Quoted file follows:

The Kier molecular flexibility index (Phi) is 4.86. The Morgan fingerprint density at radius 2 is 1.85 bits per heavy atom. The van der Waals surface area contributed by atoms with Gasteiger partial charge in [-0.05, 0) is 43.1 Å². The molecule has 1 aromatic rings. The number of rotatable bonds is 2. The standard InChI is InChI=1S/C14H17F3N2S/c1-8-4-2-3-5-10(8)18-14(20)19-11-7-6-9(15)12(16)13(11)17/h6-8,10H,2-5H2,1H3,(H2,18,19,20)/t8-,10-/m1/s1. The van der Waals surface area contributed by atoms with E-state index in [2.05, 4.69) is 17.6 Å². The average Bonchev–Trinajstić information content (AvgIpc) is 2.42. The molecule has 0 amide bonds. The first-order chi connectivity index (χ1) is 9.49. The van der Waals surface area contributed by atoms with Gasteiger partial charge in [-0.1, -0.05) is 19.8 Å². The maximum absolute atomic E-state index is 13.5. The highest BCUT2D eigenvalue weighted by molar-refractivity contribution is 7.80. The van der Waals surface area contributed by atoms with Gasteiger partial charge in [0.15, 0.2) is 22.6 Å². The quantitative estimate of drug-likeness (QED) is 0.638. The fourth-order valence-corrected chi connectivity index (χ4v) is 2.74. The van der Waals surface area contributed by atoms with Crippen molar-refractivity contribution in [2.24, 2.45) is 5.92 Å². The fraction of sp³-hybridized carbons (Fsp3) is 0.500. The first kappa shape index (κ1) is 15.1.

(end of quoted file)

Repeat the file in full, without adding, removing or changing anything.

The Kier molecular flexibility index (Phi) is 4.86. The Morgan fingerprint density at radius 2 is 1.85 bits per heavy atom. The van der Waals surface area contributed by atoms with Gasteiger partial charge in [-0.05, 0) is 43.1 Å². The molecule has 1 aromatic rings. The number of rotatable bonds is 2. The standard InChI is InChI=1S/C14H17F3N2S/c1-8-4-2-3-5-10(8)18-14(20)19-11-7-6-9(15)12(16)13(11)17/h6-8,10H,2-5H2,1H3,(H2,18,19,20)/t8-,10-/m1/s1. The van der Waals surface area contributed by atoms with E-state index in [2.05, 4.69) is 17.6 Å². The average Bonchev–Trinajstić information content (AvgIpc) is 2.42. The molecule has 0 amide bonds. The first-order chi connectivity index (χ1) is 9.49. The van der Waals surface area contributed by atoms with Gasteiger partial charge in [-0.1, -0.05) is 19.8 Å². The maximum absolute atomic E-state index is 13.5. The highest BCUT2D eigenvalue weighted by molar-refractivity contribution is 7.80. The van der Waals surface area contributed by atoms with Gasteiger partial charge in [0.15, 0.2) is 22.6 Å². The quantitative estimate of drug-likeness (QED) is 0.638. The fourth-order valence-corrected chi connectivity index (χ4v) is 2.74. The van der Waals surface area contributed by atoms with Crippen molar-refractivity contribution in [2.24, 2.45) is 5.92 Å². The fraction of sp³-hybridized carbons (Fsp3) is 0.500. The first kappa shape index (κ1) is 15.1.